WASHINGTON (Reuters) - President Barack Obama on Friday named a new national security adviser, part of an ongoing mid-term reshuffle of top policymakers that offers the chance of a fresh start as he battles weak approval ratings.
Obama is replacing former Marine General Jim Jones with his close aide Tom Donilon, putting a skeptic of Obama's Afghan troop buildup in charge of a December review of the war.
With other departures helping Obama reshape his economic team, this is an opportunity to try a new approach.
Here is a list of the changes that have taken place and are in store for the Obama administration:
Senior White House economic adviser Larry Summers announced on September 21 he would leave his job by the end of 2010 to return to Harvard University, where he is a professor.
Initial speculation held Obama wanted someone with a business background, preferably a woman. But aides emphasize he just wants to find the best person for the job.
Possible replacements for Summers include:
* Laura Tyson, a former top economic adviser to former President Bill Clinton who is a professor at the University of California, Berkeley. Has called for a second fiscal stimulus package, backs Obama's desire to allow tax cuts on richer Americans to lapse in December, and favors leveraging private capital to modernize U.S. infrastructure.
* Diana Farrell is a Summers deputy at the NEC who helped shape financial regulatory reform. Formerly of Goldman Sachs and the McKinsey Global Institute, she would bring private sector expertise to Obama's inner circle.
* Jason Furman, also a deputy to Summers, was a top economic adviser to Obama during his presidential campaign. Closely associated with Summers' centrist approach, he defended Walmart's ability to offer low-priced goods, which critics say stems from the company's resistance to efforts to boost wages and benefits. That might upset labor unions and liberal activists if he got the top NEC job.
* Anne Mulcahy, a former Xerox Corp. chief executive, has been considered a leading candidate. But she told CNBC on September 30 she did not feel the job was a good fit for her.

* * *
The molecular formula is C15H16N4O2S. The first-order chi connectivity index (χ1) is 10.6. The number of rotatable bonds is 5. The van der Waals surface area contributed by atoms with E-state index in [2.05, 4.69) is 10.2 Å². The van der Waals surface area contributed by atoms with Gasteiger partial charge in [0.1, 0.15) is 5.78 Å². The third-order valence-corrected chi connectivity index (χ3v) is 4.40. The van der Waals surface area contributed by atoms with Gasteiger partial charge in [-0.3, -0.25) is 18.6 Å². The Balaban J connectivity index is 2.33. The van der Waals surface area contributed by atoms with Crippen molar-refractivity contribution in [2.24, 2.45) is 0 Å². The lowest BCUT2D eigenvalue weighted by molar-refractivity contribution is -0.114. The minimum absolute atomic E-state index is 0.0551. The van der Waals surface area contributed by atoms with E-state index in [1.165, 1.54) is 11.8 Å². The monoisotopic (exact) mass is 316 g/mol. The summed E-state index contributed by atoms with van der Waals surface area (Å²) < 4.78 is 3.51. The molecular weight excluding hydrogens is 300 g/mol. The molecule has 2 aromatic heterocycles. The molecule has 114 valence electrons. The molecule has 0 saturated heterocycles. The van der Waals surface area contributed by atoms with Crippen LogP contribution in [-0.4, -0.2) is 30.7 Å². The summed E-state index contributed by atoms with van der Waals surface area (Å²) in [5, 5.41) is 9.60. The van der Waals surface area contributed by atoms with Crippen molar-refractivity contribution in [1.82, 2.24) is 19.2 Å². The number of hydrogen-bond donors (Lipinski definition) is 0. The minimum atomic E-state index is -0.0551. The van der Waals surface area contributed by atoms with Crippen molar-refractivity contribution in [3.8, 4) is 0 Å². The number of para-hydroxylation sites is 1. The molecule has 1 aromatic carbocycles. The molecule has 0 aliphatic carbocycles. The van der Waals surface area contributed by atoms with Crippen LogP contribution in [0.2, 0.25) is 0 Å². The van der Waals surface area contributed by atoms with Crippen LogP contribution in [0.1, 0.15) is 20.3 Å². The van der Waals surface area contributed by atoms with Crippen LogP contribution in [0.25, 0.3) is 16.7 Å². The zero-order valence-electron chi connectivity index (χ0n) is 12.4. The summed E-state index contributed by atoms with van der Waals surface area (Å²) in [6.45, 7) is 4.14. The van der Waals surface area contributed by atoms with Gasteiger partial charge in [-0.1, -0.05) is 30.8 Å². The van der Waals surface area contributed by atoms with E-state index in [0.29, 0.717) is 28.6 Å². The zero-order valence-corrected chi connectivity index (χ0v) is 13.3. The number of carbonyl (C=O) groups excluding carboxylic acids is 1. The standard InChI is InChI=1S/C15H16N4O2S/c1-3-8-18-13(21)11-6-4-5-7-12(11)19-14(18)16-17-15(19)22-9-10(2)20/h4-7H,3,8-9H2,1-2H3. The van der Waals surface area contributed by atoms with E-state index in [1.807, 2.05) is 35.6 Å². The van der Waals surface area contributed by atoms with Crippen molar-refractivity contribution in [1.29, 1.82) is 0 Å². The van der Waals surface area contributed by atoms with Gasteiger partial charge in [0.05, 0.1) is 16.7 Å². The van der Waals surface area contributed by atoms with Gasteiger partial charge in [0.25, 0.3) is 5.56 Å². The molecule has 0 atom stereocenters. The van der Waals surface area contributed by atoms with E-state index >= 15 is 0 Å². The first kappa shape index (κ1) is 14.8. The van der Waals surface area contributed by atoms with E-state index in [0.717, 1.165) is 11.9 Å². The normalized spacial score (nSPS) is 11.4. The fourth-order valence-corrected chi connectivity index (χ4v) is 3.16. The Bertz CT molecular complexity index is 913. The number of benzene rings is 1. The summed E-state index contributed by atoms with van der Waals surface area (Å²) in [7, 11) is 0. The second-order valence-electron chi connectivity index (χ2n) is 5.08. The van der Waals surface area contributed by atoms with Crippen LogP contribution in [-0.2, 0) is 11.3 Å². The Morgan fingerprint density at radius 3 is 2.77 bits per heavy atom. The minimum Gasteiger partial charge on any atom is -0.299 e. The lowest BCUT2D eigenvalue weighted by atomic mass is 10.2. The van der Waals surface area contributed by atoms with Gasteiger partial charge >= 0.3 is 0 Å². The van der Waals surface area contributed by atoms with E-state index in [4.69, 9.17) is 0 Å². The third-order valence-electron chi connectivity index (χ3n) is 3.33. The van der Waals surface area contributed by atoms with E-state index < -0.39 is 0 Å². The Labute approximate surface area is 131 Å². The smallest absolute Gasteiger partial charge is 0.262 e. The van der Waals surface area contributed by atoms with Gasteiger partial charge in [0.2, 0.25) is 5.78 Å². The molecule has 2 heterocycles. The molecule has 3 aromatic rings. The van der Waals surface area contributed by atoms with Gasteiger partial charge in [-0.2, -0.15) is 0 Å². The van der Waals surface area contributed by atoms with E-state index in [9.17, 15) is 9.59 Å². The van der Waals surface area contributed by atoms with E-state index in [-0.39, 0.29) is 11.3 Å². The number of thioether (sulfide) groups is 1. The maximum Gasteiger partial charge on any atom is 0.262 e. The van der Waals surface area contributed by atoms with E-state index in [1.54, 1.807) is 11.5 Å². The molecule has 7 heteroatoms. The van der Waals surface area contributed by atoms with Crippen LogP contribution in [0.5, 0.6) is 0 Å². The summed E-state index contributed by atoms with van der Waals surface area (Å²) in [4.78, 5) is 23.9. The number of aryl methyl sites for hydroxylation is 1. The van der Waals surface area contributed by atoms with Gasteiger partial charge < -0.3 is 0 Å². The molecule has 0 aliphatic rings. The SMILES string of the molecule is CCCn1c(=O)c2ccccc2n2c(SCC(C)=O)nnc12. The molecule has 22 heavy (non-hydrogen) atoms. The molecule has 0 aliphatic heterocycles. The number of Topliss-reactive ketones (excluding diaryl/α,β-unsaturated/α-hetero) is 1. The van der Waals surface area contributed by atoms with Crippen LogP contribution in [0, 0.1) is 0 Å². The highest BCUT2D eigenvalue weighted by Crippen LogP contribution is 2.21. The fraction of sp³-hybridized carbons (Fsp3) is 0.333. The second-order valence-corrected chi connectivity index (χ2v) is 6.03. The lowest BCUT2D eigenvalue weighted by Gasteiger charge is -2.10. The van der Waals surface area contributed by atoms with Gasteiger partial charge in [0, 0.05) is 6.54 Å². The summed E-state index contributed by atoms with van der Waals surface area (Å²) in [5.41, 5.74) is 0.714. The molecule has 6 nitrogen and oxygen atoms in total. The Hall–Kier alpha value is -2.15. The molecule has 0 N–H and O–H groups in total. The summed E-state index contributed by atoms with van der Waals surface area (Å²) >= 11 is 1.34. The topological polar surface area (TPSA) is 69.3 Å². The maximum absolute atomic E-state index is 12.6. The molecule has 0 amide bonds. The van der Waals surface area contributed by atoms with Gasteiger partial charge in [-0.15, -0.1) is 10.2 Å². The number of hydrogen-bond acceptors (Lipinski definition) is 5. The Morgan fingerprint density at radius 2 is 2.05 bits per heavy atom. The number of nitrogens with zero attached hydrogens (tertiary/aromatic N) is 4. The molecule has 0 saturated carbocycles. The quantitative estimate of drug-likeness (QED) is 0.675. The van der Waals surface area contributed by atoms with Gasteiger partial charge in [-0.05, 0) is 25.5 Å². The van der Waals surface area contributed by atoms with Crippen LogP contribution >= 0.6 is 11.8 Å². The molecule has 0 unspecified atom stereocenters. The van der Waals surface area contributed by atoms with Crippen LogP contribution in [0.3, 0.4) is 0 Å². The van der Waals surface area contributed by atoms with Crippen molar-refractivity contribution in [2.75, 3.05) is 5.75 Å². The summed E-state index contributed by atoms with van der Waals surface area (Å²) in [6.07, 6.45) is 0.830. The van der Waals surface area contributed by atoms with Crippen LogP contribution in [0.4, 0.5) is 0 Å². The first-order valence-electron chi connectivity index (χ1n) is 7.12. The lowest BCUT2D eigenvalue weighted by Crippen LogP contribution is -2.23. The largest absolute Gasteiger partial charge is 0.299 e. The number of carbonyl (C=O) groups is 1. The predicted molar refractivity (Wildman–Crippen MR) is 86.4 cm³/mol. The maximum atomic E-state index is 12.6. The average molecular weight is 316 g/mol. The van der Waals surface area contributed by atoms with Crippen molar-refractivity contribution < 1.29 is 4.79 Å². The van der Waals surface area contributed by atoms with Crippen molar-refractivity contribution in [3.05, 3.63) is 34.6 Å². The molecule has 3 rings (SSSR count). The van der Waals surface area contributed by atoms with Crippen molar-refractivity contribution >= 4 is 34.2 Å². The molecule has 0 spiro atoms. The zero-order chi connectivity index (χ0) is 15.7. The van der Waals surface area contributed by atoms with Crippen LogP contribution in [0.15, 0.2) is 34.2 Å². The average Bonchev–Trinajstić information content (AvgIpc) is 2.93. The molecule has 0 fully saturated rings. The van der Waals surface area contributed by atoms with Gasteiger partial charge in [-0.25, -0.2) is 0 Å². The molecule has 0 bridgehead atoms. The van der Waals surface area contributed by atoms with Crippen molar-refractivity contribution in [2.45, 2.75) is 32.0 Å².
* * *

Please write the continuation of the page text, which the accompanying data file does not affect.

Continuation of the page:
Obama's hard-charging chief of staff has left the administration to run for mayor of Chicago. Long-time Obama aide Pete Rouse is filling in on an interim basis. Rouse shuns the limelight and is much more of a behind-the-scenes player than Emanuel. He could well get the job on a permanent basis.
Other potential successors include:
* Ron Klain, chief of staff to Biden. Klain also served as a top aide to former Vice President Al Gore.
* White House counsel Robert Bauer. Bauer has been a longtime adviser to Obama and served as his personal attorney.
* Former Senate Democratic leader Tom Daschle. Daschle, a senior Democrat whose counsel Obama values highly, had been nominated by the president early in his term to become health secretary but a flap over unpaid taxes led him to withdraw.
* Leon Panetta, former chief of staff to former President Clinton and now CIA director.
Gates, a holdover from the Bush administration, has signaled his intention to resign sometime in 2011.
Contenders to replace him include:
* Michele Flournoy, undersecretary of defense for policy, who would become the first female Defense chief.
* Democratic Senator Jack Reed, an Army veteran. Reed is someone whose counsel Obama values, Democrats say.
* Chuck Hagel, a former Republican senator who traveled with Obama to Iraq and Afghanistan during the 2008 campaign.
Axelrod has indicated he will likely leave the administration sometime in 2011 to help lay the groundwork for Obama's 2012 re-election campaign.
Many speculate White House press secretary Robert Gibbs would then move into a more behind-the-scenes role advising Obama on strategy and communications. Gibbs has also been mentioned as a potential Democratic National Committee chairman, although he has said he is not talking to anyone about such a move.
Deputy Press Secretary Bill Burton is seen as a top contender to fill Gibbs' job behind the podium.
Other potential successors to Gibbs include:
* Stephanie Cutter, the chief spokeswoman during Obama's transition and now a special assistant to the president.
* Jay Carney, spokesman for Vice President Joe Biden and former Washington bureau chief for Time magazine.
* P.J. Crowley, State Department spokesman and a former Clinton administration staffer.
* Geoff Morrell, Pentagon spokesman. Morrell is a holdover from the Bush administration.
ADMIRAL MIKE MULLEN, CHAIRMAN OF THE JOINT CHIEFS OF STAFF
Mullen, the top U.S. military officer, is expected to retire once he completes his second term on October 1 next year.
Candidates to replace him include:
* General David Petraeus, the top U.S. commander in Afghanistan, seems a natural fit, but would Obama want to pull him from the field after just over a year.
* General James Cartwright, vice chairman of the Joint Chiefs of Staff, is seen as a strong contender.
* Christina Romer departed as chairwoman of the Council of Economic Advisers at the beginning of September. She was replaced by Austan Goolsbee, who had been a member of the CEA.
* Peter Orszag, Obama's budget chief, left in July. Obama has tapped Jack Lew, a deputy Secretary of State, to replace him, although his nomination is being held up in the Senate.
Reporting by Caren Bohan, Alister Bull and Ross Colvin; Editing by Jerry Norton